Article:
It was shortly after Syriza’s party in Greece won the elections when the government decided to take out the metal barriers standing between the public Syntagma Square and the Greek parliament. Full of symbolism, the barricade illustrated well the conflict and tension of the past years. With its removal the government was able to send a message to its citizens: they were now part of “the people” and they were going to work together towards a better future (Andreou, 2015).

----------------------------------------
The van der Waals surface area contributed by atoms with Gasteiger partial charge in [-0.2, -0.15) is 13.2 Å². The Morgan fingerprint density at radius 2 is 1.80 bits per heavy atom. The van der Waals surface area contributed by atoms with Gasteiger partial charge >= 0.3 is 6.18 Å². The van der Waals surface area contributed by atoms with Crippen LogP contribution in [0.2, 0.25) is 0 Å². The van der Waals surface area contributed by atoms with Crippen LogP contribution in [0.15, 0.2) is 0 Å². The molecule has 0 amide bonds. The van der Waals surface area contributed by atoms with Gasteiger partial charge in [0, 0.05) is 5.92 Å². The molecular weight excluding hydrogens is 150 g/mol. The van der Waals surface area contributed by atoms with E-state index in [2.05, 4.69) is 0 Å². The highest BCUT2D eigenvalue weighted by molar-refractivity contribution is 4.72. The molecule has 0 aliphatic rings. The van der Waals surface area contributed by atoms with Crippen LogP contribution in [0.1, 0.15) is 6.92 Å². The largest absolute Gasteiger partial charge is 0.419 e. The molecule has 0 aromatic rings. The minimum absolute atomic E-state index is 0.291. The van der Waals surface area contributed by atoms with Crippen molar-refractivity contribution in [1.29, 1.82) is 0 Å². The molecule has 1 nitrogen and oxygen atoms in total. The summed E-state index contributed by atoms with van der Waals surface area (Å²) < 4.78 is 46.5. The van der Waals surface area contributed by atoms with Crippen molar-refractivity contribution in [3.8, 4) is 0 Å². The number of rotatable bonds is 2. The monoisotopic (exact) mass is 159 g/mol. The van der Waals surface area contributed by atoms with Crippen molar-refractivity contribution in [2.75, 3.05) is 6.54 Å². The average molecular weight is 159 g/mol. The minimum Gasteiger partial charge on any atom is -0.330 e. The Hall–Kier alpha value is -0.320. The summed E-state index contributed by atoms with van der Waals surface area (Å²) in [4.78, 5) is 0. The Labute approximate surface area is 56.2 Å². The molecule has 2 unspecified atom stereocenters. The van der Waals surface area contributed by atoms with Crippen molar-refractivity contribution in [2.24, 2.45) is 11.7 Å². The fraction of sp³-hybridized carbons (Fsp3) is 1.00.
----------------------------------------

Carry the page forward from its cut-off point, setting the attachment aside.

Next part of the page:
The anecdote above serves me well to introduce the topic I cover in this essay; broadly, the relationship between the public sphere and public space. By exploring Habermas’ theoretical gaps in his conception of the public sphere, or more specifically, given the lack of a specific spatiality in his theory, I seek to address this void by offering my own interpretation of it. Perhaps better defined as a speculative thought-experiment, this essay analyse the relationship between the public sphere — understood as a democratic ideal — and the physical space where this could take place, embodied by the figure of the public bench, particularly by the Camden Bench.
Full-length PDF version available upon request.
Shorter version published at Vitamin here.